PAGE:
Brain Derived Neurotrophic Factor Levels in Aged Rats Post-Systemic Human Mesenchymal Stem Cell Administration

adisti dwijayanti

= http://dx.doi.org/10.20473/jscrte.v2i2.11895
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Abstract


Brain-Derived Neurotrophic Factor (BDNF) levels were affected by aging. Brain BDNF levels were known to decrease along with advanced age thus correlated with any diseases such as cognitive impairment and Alzheimer. Mesenchymal Stem Cell (MSC) is one of the potential modalities actively investigated against age-related diseases. This study evaluated the effect of human MSC administration to brain BDNF levels in aged rats. Intravenous injection of 10 million per body weight human MSC were given four times in 3 months interval to 22-24 months old female and male Spraque–Dawley rats. As control group, aged rats were injected by normal saline at the same volume and frequencies. Moreover, young 3-6 months rats also examined as negative control.  By the end of the experiment, we analyzed three rats from each group. Brain BDNF levels were measured by enzyme-linked immunosorbent assay and normalize to the protein levels. One-way ANOVA and LSD post hoc analysis was performed to compare the differences between groups. BDNF levels in male appeared similar between young, aged, and MSC treated groups. Meanwhile, control aged female groups had significantly lower BDNF levels compared to young (p = 0.019) and MSC-treated aged rats (p = 0.001). There was no difference of BDNF levels between young and MSC-treated aged in female rats (p = 0,068). Both sex had similar BDNF levels (p = 0.249) in control-aged groups. In contrast, female young and MSC-treated aged rats achieved significantly higher BDNF levels (p = 0.009 and p <0.001) compared to the male groups, respectively. These results suggest that human mesenchymal stem cell intravenous injection can increase brain BDNF levels in female aged rats.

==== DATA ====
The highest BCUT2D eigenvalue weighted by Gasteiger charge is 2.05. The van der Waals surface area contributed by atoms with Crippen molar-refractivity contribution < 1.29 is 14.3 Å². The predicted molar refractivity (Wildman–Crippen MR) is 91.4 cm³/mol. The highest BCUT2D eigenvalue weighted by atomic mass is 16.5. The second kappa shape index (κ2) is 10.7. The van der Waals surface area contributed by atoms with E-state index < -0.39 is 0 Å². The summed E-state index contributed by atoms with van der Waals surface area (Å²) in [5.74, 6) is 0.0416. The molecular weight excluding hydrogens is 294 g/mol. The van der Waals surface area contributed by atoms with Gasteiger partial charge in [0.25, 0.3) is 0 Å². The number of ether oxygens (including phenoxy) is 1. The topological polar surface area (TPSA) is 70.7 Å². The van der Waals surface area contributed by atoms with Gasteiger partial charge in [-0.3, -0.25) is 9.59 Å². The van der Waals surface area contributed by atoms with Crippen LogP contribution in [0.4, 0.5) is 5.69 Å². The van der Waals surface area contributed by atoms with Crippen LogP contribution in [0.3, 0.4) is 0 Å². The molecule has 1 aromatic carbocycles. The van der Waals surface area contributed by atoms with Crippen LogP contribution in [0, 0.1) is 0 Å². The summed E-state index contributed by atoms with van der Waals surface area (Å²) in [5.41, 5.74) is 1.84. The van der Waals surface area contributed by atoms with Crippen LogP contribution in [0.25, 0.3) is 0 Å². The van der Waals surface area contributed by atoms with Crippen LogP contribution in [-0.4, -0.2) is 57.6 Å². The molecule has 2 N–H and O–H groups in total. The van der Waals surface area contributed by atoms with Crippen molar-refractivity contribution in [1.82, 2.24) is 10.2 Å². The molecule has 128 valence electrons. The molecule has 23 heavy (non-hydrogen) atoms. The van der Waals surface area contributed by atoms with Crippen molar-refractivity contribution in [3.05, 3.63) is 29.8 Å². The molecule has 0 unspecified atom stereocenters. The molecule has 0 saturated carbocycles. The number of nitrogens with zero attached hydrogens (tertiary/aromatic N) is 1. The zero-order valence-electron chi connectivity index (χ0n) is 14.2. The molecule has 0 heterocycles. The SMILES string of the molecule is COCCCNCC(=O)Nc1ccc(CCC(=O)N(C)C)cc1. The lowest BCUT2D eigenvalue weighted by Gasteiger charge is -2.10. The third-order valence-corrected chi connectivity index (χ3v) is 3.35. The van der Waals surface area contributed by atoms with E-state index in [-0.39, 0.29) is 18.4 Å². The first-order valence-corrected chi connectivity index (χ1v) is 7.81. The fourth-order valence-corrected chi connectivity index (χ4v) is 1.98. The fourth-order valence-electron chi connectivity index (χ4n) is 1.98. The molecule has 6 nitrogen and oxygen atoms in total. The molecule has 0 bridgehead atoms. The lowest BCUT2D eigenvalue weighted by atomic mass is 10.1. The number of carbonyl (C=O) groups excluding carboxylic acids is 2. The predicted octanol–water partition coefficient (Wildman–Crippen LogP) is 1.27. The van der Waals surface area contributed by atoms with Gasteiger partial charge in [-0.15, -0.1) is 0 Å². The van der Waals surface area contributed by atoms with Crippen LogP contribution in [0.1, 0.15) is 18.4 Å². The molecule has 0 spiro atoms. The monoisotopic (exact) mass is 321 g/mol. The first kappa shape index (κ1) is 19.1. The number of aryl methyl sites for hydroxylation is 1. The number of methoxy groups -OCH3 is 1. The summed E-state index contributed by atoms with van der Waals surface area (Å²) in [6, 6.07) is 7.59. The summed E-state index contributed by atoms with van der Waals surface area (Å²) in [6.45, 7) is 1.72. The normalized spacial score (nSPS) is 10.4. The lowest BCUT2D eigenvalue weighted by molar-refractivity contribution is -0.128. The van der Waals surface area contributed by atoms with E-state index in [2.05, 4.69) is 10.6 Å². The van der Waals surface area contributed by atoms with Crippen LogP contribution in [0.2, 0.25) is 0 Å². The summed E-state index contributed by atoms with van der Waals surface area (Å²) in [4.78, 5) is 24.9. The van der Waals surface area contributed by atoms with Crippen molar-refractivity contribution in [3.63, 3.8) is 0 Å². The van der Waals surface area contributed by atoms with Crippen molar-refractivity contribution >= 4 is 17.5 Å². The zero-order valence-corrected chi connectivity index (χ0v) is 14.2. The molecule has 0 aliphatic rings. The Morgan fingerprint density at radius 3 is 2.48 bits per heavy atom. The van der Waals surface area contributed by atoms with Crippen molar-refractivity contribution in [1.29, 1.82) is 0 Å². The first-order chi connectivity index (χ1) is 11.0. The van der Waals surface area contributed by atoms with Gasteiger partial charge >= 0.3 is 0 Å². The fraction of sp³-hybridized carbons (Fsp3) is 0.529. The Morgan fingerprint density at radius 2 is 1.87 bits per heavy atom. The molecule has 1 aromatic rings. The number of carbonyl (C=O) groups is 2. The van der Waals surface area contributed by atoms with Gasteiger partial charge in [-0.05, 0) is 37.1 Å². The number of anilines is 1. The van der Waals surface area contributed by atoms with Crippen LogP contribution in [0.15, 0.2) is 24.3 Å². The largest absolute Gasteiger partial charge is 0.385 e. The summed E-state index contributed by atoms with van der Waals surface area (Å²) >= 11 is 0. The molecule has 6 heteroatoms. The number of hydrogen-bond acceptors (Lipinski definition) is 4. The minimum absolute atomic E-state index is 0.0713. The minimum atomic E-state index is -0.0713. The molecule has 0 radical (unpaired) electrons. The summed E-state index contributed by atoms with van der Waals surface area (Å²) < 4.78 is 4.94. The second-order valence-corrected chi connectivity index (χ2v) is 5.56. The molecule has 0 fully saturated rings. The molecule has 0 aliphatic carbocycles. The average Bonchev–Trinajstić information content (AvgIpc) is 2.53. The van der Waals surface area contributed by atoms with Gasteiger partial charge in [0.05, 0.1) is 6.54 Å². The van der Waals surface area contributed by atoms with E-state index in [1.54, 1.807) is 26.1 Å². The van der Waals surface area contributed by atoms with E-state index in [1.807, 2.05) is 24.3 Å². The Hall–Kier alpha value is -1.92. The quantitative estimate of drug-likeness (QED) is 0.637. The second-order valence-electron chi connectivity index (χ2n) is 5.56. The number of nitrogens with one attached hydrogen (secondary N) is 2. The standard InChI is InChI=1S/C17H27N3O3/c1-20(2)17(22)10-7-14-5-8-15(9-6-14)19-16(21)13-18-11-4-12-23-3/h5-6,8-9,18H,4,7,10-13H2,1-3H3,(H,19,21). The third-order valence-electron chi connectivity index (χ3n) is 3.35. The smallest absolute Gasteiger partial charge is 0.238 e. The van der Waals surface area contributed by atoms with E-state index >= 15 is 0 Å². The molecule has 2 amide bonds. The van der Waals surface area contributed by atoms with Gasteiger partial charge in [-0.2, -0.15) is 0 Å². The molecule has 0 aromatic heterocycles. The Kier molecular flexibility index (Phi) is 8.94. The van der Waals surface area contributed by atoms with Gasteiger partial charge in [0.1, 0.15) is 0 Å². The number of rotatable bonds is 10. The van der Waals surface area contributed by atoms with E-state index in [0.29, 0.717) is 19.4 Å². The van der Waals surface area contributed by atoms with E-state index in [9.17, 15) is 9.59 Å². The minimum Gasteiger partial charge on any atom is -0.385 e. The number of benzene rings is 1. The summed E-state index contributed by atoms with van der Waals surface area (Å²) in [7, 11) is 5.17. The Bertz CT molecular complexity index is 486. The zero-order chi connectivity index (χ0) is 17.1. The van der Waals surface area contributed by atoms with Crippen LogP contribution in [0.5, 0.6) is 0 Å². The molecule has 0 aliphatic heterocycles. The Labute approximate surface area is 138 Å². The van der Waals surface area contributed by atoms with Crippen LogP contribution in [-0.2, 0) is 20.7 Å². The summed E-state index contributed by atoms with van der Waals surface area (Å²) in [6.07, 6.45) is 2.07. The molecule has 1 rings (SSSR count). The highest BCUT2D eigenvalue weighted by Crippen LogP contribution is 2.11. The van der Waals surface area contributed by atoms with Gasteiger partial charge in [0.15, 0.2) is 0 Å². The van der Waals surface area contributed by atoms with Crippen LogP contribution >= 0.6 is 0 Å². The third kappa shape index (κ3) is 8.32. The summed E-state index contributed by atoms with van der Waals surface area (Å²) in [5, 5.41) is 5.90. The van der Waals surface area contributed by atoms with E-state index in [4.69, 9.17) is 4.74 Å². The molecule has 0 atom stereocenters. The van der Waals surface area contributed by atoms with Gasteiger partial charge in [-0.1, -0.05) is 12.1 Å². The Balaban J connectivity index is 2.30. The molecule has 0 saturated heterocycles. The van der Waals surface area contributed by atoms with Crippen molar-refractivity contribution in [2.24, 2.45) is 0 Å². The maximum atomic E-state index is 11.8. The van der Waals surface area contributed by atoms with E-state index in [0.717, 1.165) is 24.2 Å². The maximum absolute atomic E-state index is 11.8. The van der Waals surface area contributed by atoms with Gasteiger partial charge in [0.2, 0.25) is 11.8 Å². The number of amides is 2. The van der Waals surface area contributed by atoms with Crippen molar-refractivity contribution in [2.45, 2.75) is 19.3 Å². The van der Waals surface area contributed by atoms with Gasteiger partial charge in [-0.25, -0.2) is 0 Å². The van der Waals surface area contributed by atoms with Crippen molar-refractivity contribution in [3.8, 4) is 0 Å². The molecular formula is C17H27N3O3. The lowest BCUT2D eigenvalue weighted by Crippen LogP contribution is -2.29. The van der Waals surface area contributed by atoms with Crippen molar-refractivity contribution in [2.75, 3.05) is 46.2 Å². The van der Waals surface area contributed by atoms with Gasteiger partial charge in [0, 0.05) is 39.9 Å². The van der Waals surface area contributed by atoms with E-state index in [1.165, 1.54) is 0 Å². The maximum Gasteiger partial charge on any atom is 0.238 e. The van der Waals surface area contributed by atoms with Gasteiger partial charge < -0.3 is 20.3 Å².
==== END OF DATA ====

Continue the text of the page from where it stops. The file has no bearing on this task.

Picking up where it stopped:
Keywords


BDNF, human mesenchymal stem cell, aged rats.

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References


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